"...anyone who knows mathematics can see that the United States is on the verge of collapse because its debt has gone exponential, but no European (never mind American) politician can state the obvious, no matter how obvious it is. American officials and politicians are definitely puppets, controlled by corporate lobbyists and shady oligarchs. But here's a shocker: these are also puppets - controlled by the simple imperatives of profitability and wealth preservation, respectively. In fact, it's puppets all the way down. And what's at the bottom is a giant, ever-expanding, financial black hole."
When Konstantin Kosachyov, the head of the Russian Federation Council's International Relations Committee, said the protests in Armenia against a 16.7 percent power price hike follow a color revolution scenario sponsored by Western powers, many commentators rushed to compare the crisis in Yerevan with the 2014 protests in Kyiv that toppled the pro-Russian president, Victor Yanukovych. However, the street protests in Armenia have more to do with the overall economic situation in the country than with proxy clashes between foreign countries.
As we recently noted, Russia and Saudi Arabia appear oddly allied in recent weeks. What happens when two nations, that together account for more than fourth quarter of global oil production, begin collaborating on future energy projects?
Fukushima will likely go down in history as the biggest cover-up of the 21st Century. Governments and corporations are not leveling with citizens about the risks and dangers; similarly, truth itself, as an ethical standard, is at risk of going to shambles as the glue that holds together the trust and belief in society’s institutions. Ultimately, this is an example of how societies fail.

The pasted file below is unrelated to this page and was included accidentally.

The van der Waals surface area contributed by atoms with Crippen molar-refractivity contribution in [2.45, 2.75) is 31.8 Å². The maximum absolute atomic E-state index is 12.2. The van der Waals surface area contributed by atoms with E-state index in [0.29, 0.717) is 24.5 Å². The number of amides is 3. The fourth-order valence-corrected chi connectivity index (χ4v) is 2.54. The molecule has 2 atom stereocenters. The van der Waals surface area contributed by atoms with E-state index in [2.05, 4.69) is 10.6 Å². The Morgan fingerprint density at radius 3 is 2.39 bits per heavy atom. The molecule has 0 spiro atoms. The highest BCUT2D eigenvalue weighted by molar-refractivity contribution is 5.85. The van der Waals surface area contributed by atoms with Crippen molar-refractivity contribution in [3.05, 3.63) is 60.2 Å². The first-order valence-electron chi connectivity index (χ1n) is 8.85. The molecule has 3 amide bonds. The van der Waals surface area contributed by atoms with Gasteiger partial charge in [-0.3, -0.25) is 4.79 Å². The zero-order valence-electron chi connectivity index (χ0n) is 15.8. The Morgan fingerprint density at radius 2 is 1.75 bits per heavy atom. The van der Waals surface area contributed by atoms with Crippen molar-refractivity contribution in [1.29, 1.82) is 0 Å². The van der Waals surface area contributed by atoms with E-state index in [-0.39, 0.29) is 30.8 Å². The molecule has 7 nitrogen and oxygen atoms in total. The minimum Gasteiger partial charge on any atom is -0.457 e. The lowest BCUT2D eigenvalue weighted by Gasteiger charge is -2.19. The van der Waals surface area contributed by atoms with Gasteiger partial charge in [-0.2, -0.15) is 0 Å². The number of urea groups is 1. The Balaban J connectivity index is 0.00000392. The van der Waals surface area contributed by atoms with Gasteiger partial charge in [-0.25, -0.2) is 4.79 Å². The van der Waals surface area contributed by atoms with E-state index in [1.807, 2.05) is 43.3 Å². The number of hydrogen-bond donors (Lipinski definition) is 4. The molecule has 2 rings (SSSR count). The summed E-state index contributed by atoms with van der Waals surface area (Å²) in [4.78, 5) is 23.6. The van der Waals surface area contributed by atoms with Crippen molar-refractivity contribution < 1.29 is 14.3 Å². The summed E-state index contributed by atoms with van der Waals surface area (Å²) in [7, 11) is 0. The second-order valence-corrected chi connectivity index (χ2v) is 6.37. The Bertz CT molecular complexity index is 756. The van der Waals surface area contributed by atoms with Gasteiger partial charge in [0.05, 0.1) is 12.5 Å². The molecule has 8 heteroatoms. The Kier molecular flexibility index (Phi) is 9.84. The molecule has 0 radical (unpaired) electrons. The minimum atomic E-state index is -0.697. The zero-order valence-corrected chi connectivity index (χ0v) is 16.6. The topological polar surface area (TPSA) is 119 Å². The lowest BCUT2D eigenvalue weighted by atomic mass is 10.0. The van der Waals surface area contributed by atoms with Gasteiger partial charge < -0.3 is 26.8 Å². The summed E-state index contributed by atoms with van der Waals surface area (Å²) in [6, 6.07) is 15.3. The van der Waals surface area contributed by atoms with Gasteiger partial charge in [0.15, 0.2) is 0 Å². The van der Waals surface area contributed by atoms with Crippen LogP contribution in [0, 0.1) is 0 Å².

- Greece Handed New Terms as Tsipras Approaches Decision Time (BBG)
- As U.S. Probes $12.7 Trillion Treasury Market, Trader Talk Is a Good Place to Start (BBG)
- Signs Swedish QE Backfiring as Liquidity Evaporates (BBG)
- ECB approves ELA funding requested by Greece- banking source (Reuters)
- Greek Millennials Can't Find Work But Actually Want to Keep the Euro (BBG)
- Greek deal or not, the euro is now a different beast (Reuters)
- Promoter’s Arrest Sheds Light on Cynk’s $6 Billion Surge (BBG)
- The World's Biggest Economies Are About to Feel the Impact of China's Slowdown (BBG)
- Senate Clears Trade Bill’s Way to Passage (WSJ)
- Greek PM sticks to hard line as contagion hits euro zone bonds (Reuters)
- Greek Deadlock Has Leader Hoping for Miracle to Avoid Default (BBG)
- Greek Showdown Puts Merkel's Teflon Legacy at Risk (BBG)
- Greek standoff saps Europe, dollar swings ahead of Fed (Reuters)
- Allianz Increased Holdings of Greek Debt as Its Largest Investor (BBG)
- French Bonds Infected as Greek Crisis Swells Euro-Region Spreads (BBG)
- Statoil to cut 1,500 more jobs as savings drive intensifies (FT)
- UnitedHealth, Anthem Seek to Buy Smaller Rivals (WSJ)
- Five Million Reasons Why China Could Go to War (BBG)
In a stunning report by The International Atomic Energy Agency (IAEA), Director General Yukiya Amano fingers Japanese over-confidence and complacency among the main reasons why the country was unprepared to the Fukushima Daiichi disaster of 2011. As Sputnik News reports, Amano exclaimed "there was a widespread belief in Japan that Japanese nuclear power plants are very safe and there would never be a severe accident. This belief was one of the reasons why Japan was not well prepared for severe accident." Four years later, he hopes many have learned the painful lesson that "there can be no grounds for complacency about nuclear safety in any country."